We can run of couple of tests as a check on the results we get from the survey. The first is testing our growth number versus a combination of scan data (taken from scanned sales at places like supermarkets, convenience stores, etc.) and TTB data. Although we only have a single quarter completed from the TTB, right now at-the-brewery sales look like they are growing at about the same absolute rate as 2017 (remember that the same absolute rate is slower as a percentage on a bigger base). So that’s ~10% of craft volume that is growing somewhere between 15-20% a year.

Then, we need to estimate on- and off-premise numbers. In IRI Group scan data, BA craft is pretty much static at mid-year (up 1%). That’s probably a point or two slower than off-premise reality, simply because craft is overly-weighted in the areas where it is growing most slowly. In other words, the largest regional craft brewers make up a bigger share of scan than the percentage they actually represent in total off-premise. Those are the brewers that are struggling the most.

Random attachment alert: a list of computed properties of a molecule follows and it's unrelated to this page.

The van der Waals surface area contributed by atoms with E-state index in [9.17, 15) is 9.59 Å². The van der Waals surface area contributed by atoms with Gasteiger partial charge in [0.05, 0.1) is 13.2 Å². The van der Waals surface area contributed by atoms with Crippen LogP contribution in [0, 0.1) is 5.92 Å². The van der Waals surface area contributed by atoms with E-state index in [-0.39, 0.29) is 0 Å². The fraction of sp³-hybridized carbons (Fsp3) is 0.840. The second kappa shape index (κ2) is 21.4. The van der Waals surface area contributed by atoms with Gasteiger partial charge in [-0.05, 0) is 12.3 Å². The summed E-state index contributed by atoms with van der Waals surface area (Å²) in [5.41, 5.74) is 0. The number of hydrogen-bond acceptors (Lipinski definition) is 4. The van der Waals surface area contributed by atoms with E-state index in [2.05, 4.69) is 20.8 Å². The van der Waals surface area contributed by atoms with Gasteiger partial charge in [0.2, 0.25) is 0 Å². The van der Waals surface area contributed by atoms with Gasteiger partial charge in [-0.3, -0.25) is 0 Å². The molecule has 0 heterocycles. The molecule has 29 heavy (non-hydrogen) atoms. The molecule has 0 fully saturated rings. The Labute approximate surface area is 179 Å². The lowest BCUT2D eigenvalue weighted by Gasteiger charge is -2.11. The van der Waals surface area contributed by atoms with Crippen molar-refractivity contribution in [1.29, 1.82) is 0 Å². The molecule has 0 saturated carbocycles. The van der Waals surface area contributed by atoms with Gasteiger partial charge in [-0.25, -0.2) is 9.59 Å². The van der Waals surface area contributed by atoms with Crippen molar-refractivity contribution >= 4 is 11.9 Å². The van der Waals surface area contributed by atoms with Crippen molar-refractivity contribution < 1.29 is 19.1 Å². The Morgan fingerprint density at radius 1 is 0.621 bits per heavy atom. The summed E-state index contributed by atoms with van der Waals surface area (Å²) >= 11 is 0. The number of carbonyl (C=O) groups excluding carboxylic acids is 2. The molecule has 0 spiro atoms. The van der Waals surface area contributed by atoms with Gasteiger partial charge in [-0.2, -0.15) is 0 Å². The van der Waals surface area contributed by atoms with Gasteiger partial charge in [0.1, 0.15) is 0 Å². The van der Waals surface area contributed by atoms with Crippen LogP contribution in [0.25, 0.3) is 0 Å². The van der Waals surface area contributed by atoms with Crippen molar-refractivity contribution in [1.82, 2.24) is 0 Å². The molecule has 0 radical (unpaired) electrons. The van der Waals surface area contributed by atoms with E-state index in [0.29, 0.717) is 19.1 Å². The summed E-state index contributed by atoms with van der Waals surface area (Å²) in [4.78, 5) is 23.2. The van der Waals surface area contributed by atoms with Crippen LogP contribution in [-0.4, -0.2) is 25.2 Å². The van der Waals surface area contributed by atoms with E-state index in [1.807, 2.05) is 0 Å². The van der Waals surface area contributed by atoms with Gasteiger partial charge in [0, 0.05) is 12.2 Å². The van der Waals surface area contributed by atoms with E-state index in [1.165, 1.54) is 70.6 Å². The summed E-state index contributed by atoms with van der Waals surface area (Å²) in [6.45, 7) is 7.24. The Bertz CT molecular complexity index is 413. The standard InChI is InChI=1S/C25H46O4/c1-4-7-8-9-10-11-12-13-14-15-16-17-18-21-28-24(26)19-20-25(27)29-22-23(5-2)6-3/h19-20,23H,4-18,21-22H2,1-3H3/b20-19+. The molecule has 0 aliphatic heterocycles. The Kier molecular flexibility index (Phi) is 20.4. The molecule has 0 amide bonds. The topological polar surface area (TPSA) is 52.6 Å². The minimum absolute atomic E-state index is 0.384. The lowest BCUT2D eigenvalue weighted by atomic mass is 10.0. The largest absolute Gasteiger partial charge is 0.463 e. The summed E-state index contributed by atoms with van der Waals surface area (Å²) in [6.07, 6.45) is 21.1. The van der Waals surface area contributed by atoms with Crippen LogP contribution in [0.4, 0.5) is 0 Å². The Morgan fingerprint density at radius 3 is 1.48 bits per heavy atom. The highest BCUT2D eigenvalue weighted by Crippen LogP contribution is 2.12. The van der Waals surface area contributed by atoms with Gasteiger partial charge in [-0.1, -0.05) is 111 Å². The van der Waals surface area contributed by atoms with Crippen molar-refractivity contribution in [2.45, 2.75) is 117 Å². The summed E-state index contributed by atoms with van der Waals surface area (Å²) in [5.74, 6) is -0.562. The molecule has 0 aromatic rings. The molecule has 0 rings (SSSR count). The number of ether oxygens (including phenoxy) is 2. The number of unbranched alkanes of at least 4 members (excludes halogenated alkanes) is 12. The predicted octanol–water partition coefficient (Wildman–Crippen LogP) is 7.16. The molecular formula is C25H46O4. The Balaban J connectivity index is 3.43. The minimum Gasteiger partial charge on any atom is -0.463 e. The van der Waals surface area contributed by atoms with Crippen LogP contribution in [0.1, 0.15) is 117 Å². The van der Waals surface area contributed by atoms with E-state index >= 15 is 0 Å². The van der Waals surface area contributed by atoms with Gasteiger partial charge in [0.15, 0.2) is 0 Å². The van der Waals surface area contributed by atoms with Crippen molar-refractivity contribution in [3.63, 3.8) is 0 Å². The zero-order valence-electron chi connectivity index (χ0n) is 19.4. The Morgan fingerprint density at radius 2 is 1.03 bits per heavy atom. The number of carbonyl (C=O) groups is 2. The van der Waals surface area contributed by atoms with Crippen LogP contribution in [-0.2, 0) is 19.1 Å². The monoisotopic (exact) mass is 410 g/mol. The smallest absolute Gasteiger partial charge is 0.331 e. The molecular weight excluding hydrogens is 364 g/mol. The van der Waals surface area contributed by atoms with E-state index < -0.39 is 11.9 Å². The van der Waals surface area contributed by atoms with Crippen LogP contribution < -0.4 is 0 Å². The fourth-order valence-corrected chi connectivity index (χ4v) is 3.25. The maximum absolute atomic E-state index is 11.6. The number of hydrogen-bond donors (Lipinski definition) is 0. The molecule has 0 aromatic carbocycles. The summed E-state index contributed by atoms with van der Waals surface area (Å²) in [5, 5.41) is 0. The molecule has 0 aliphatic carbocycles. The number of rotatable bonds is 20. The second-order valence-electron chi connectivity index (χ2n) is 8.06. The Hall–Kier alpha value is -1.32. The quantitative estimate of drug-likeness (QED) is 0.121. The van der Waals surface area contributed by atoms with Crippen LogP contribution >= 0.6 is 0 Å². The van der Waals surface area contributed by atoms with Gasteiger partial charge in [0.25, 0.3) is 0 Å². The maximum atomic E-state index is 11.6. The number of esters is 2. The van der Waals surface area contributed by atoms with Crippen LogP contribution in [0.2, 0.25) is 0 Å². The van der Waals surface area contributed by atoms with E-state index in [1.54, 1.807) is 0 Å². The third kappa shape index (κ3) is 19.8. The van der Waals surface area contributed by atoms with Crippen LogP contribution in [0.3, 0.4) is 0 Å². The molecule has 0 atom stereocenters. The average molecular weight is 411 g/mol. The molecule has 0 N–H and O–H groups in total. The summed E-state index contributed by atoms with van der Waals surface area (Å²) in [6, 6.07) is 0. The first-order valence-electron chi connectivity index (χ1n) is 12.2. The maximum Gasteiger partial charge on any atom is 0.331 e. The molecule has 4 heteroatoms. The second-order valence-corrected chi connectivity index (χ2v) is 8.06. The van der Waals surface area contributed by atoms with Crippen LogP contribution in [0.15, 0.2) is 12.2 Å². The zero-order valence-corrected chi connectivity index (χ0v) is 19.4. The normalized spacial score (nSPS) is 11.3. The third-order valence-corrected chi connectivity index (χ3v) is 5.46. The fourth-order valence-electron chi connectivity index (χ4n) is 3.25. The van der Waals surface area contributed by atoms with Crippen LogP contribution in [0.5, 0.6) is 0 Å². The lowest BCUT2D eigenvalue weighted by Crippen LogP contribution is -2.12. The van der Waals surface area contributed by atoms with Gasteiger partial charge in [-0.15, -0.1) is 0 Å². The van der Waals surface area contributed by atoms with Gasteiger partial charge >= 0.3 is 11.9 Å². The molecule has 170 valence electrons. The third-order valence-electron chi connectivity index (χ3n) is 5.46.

The chart below shows growth rates in scan by brewery size. Things have slowed a bit versus 2017 at all brewery sizes, but the numbers are most noticeable at the top.

Brewery size (CEs) Mid-year growth 2018 Mid-year growth 2017
Source: IRI Group scan data, YTD through 7/1/18, MULO+C, Total U.S.
1M+ -2.47% -0.50%
100K-1M -1.46% 6.03%
10K-100K 5.43% 15.10%
10K or less 30.78% 42.80%

Given these rates, why wouldn’t the BA growth estimate drop below the 5% we measured in 2017?

There are two reasons I still think 5% is the correct number (beyond that it’s what the survey showed). The first is that the weights of these groups are changing. Yes, breweries that sold 10,000 CEs or less in scan “slowed” to 31%, but they continue to increase their share of craft, and so even smaller growth rates add up more as they represent more of the category.